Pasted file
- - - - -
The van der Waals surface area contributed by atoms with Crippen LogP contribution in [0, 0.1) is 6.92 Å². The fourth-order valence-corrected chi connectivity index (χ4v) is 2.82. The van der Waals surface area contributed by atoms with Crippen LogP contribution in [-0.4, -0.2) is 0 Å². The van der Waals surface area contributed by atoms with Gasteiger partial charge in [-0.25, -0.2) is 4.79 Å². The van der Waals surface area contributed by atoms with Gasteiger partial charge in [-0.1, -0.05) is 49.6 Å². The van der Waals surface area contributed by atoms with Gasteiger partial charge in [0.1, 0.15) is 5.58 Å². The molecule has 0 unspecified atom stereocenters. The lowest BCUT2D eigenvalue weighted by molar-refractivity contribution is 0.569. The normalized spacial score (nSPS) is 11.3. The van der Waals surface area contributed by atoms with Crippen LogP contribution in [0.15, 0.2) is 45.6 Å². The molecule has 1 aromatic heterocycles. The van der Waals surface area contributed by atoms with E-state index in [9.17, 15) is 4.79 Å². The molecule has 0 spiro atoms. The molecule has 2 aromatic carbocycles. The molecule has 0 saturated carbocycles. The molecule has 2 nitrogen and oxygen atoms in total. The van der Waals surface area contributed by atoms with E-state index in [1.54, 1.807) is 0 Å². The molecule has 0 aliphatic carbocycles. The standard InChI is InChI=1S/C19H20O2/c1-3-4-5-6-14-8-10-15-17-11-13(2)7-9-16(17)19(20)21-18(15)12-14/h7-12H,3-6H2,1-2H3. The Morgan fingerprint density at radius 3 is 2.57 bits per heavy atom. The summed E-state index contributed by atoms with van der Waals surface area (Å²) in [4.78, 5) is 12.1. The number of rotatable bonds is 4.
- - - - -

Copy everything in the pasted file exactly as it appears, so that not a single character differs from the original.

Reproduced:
The van der Waals surface area contributed by atoms with Crippen LogP contribution in [0, 0.1) is 6.92 Å². The fourth-order valence-corrected chi connectivity index (χ4v) is 2.82. The van der Waals surface area contributed by atoms with Crippen LogP contribution in [-0.4, -0.2) is 0 Å². The van der Waals surface area contributed by atoms with Gasteiger partial charge in [-0.25, -0.2) is 4.79 Å². The van der Waals surface area contributed by atoms with Gasteiger partial charge in [-0.1, -0.05) is 49.6 Å². The van der Waals surface area contributed by atoms with Gasteiger partial charge in [0.1, 0.15) is 5.58 Å². The molecule has 0 unspecified atom stereocenters. The lowest BCUT2D eigenvalue weighted by molar-refractivity contribution is 0.569. The normalized spacial score (nSPS) is 11.3. The van der Waals surface area contributed by atoms with Crippen LogP contribution in [0.15, 0.2) is 45.6 Å². The molecule has 1 aromatic heterocycles. The van der Waals surface area contributed by atoms with E-state index in [9.17, 15) is 4.79 Å². The molecule has 0 spiro atoms. The molecule has 2 aromatic carbocycles. The molecule has 0 saturated carbocycles. The molecule has 2 nitrogen and oxygen atoms in total. The van der Waals surface area contributed by atoms with E-state index in [1.54, 1.807) is 0 Å². The molecule has 0 aliphatic carbocycles. The standard InChI is InChI=1S/C19H20O2/c1-3-4-5-6-14-8-10-15-17-11-13(2)7-9-16(17)19(20)21-18(15)12-14/h7-12H,3-6H2,1-2H3. The Morgan fingerprint density at radius 3 is 2.57 bits per heavy atom. The summed E-state index contributed by atoms with van der Waals surface area (Å²) in [4.78, 5) is 12.1. The number of rotatable bonds is 4.